Right or wrong, many clients I speak with obsess about every aspect of their credit reports. Bankruptcy clients are especially concerned with their post-bankruptcy credit score and negative reporting.
When it comes to privacy issues, I strongly agree with my clients and their concerns. A frightening amount of personal information is listed on a credit report including names, addresses and social security numbers.
Thankfully, credit reports do allow you to keep some secrets from the world and locked behind closed doors. Here are 5 things your credit report won’t reveal.
#5: Your Husband’s or Wife’s Credit History
Many people believe that when you get married, your credit histories along with your debts get merged. This is not true.
If you are married, someone pulling your credit report will see your credit history and yours only. Your spouse’s accounts will not be listed on your credit report, even if those accounts were opened post-marriage.
Obviously, your credit report will list jointly held accounts with your spouse (or anyone), but only your name will appear on the credit report.
#4: Criminal Record
I’m not sure this would even matter to a lender pulling a credit report, but criminal records will not appear on a credit report. The credit reporting companies do not include any criminal history on a credit report, including violations such as traffic tickets.
The slight exception is when those fines or tickets are unpaid. Unpaid fines could result in collection activity, lawsuits and/or judgments. These items are listed as they are relevant to your credit worthiness.
#3: Medical Debt
As a bankruptcy lawyer, this one is frustrating as it makes it difficult to ascertain a debtor’s medical debt. It is very important, however, for protecting consumer privacy.
The Fair Credit Reporting Act (FCRA) prohibits credit report information that could violate medical privacy. Again, the slight exception is where the debt goes unpaid for a period of time and ends up with a collection agency. Collection accounts will appear on credit reports, but privacy rights remain in place. There will never be information on a credit report indicating a condition treated or the type of treatment.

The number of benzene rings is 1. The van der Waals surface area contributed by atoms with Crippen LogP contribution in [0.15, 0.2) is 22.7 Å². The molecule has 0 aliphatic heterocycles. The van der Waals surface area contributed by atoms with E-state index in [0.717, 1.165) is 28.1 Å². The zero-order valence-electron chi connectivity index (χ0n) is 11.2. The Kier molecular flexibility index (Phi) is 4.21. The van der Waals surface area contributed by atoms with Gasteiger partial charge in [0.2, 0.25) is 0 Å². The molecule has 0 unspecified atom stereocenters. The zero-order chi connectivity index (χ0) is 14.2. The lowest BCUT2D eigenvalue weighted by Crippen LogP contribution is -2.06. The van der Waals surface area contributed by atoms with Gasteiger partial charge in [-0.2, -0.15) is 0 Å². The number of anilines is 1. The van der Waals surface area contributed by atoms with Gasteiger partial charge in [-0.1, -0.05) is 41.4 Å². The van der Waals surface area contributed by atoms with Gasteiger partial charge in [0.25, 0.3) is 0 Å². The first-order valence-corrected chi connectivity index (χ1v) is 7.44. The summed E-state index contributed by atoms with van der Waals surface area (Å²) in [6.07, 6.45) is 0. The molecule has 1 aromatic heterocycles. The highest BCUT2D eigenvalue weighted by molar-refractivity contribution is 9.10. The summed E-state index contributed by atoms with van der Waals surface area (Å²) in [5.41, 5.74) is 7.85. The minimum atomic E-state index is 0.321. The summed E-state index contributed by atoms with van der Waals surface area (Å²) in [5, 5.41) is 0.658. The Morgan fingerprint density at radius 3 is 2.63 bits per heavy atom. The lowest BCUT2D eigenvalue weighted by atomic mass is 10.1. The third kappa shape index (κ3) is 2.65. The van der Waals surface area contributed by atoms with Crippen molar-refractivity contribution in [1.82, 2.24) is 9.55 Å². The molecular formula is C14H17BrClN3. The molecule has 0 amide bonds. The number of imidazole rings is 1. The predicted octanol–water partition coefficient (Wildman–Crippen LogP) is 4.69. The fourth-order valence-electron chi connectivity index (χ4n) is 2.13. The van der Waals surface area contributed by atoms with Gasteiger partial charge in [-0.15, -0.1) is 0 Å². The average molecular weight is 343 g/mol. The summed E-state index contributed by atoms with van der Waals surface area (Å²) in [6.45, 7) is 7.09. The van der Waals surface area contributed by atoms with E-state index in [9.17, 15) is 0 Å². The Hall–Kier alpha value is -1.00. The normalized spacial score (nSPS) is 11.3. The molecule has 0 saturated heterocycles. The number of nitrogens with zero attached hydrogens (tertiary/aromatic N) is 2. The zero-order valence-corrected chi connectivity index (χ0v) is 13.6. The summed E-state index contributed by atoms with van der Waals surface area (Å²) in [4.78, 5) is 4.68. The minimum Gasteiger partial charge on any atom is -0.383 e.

#2: Your Assets
You assets, otherwise known as your property, will not appear on a credit report. This includes all real and personal property encompassing your home, bank accounts, cash, stocks, retirement funds, etc.
Aside from the type of property not being listed, no indication will be given as to the value of your property or your overall net worth.
#1: Your Salary
While salaries and earnings used to be listed on credit reports, they are no longer. This includes income from all sources including unemployment, Social Security and support payments.
Too many variables come into play when trying to calculate someone’s income consistently for reporting purposes. Things are constantly changing including loss of employment, promotions, raises, etc.
Surprisingly, research has indicated that higher income does not equate to credit worthiness. A record of past payments is a much better indicator.
So while credit reports do reveal an unnecessary amount of private information, it is comforting to know that the skeletons will remain in the closet and some secrets are safe.
Of course, there are specialty consumer reporting agencies serving employers, insurance companies and potential landlords. These specialty reports contain much more detailed private information.